Our reputation precedes us. Neighbors, friends and relatives of Lions bring their old eyeglasses to us when paying a social call. A magazine writing about a stylish eyewear company in New York that donates eyeglasses headlined the article with “One Part Boutique, One Part Lions Clubs.” Google “Lions Clubs and sight” and you get 15,700,000 results. “LensCrafters and sight” yields a relatively paltry 146,000 results. And think of the advertising budget of a huge company like that!
We are Knights of the Blind and proud of it. We’ve taken on that mission since 1925 when Helen Keller spoke at our 9th International Convention in Cedar Point, Ohio, and eloquently asked us to be the Knights of the Blind. True, clubs complete all kinds of service projects, and some clubs don’t focus on sight. That’s perfectly fine. But our history and identity are rooted in helping the blind and preserving vision. It’s a glorious, beautiful, magnificent mission, and every Lion can rightly take pride in what we do.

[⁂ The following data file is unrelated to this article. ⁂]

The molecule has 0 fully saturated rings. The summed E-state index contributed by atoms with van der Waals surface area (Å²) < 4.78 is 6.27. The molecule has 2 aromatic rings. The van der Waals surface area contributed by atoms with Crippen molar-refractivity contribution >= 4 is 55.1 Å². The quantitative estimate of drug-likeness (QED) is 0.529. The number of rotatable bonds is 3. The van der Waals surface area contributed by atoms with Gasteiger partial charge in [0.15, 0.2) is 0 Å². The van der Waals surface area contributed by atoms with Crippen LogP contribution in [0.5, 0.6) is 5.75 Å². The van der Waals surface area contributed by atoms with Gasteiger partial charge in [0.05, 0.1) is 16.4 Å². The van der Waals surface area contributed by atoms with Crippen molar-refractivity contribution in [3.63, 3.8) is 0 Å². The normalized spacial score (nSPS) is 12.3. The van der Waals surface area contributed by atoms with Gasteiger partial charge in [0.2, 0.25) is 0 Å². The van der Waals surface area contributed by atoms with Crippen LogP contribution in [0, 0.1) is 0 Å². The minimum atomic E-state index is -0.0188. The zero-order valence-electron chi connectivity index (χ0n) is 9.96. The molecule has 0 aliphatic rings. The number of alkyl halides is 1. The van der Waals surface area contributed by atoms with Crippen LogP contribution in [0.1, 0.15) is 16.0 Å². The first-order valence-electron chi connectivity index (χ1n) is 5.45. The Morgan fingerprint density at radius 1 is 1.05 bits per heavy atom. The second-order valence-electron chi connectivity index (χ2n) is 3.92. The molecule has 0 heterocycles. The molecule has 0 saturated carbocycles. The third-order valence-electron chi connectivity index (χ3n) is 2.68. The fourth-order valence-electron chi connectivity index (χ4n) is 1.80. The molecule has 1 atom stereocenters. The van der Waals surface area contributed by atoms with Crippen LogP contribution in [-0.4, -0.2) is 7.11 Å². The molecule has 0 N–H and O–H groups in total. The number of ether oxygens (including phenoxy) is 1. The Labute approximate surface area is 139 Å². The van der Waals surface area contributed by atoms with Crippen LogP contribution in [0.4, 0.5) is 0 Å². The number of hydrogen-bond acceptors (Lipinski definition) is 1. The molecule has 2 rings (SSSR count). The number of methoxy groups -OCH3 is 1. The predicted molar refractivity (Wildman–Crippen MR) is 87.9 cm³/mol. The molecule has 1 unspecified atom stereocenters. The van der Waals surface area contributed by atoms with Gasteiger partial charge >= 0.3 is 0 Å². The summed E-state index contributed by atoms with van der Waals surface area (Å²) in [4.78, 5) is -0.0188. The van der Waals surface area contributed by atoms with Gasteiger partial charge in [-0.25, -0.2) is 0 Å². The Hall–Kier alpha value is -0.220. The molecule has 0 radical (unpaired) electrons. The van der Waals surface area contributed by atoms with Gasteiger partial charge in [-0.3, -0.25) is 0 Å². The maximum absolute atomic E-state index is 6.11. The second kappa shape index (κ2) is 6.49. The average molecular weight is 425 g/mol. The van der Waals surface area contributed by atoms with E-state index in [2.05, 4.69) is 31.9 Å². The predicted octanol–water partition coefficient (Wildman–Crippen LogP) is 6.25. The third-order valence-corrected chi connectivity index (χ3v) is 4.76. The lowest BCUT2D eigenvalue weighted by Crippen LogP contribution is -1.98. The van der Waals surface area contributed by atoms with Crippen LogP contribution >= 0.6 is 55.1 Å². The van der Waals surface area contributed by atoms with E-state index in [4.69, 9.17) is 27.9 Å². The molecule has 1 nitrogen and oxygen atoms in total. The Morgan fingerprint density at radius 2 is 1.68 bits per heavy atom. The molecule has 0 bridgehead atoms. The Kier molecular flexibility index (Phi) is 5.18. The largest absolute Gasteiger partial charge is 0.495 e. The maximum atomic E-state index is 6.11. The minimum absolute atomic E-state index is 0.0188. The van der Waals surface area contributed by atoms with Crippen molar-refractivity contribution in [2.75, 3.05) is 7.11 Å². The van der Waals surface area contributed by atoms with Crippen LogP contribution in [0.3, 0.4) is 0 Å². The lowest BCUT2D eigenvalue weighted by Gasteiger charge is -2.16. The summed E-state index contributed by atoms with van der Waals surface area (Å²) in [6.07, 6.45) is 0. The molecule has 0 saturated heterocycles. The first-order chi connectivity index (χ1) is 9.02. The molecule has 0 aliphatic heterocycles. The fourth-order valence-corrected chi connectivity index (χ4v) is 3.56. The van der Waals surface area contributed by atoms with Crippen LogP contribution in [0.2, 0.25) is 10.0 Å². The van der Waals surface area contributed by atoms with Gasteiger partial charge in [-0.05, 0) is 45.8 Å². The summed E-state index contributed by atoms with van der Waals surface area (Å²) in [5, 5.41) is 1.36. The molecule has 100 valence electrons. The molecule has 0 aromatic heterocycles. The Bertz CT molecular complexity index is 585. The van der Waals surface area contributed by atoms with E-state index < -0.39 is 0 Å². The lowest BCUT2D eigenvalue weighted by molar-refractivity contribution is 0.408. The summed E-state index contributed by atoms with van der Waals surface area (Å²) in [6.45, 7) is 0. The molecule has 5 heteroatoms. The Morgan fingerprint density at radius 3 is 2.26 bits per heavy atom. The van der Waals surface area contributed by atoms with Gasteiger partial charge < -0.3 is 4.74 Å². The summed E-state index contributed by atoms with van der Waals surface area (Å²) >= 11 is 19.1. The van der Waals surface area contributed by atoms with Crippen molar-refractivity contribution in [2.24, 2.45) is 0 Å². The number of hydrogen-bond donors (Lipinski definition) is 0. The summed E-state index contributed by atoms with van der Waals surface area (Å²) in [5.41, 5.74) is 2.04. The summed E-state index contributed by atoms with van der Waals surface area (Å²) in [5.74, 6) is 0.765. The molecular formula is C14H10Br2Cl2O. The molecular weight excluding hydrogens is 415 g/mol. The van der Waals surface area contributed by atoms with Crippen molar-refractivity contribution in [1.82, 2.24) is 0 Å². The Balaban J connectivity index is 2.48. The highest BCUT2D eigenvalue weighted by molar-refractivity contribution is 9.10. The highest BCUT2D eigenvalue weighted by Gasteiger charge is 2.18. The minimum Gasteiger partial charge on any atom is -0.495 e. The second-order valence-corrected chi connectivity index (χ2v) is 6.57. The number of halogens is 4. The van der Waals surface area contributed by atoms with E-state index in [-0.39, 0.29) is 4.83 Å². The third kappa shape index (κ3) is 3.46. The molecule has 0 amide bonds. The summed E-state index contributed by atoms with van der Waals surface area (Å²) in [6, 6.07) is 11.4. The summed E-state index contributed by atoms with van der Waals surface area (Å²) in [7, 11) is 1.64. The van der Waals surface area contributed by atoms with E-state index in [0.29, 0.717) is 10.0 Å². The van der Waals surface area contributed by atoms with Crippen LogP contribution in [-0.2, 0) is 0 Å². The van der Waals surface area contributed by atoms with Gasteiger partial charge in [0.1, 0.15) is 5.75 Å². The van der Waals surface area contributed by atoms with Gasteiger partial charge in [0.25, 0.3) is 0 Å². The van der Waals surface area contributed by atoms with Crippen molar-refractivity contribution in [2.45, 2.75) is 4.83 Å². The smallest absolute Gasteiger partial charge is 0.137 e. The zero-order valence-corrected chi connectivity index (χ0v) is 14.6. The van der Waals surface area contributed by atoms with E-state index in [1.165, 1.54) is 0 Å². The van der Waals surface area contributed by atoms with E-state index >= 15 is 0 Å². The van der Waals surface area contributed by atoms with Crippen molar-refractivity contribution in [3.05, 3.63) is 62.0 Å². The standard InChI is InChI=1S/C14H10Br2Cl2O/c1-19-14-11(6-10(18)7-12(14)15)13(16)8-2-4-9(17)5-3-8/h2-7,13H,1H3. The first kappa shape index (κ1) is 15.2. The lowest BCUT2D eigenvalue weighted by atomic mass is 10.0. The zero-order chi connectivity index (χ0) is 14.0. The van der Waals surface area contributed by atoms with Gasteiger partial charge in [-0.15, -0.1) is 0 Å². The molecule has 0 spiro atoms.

In this month’s special LION Magazine, we take a look–pun intended–at the various ways Lions preserve and restore sight. In a few pages we can only gaze at the tip of the iceberg. But we know so much more is unseen. We know that many clubs–probably yours–toil quietly as unsung heroes in the battle against blindness. I tip my Lions hat to you for all you do.
We often don’t receive thanks for what we do. That’s OK. We know in our hearts the impact of our service. But occasionally someone brightens our day with an acknowledgement. It happened to Sue Nixson of the Commerce Lions Club in Texas weeks after a vision screening at a school. Wearing her new glasses, a young girl happened to enter Nixson’s workplace with her parent. “That’s the lady from the Lions club!” she shouted. Then she joyously hugged Lion Sue.
Anne and I send our very best wishes in this holiday season to you and hope next year is full of laughter, love and, of course, more glorious service to improve vision.
Barry J. Palmer
Your Lions Clubs International President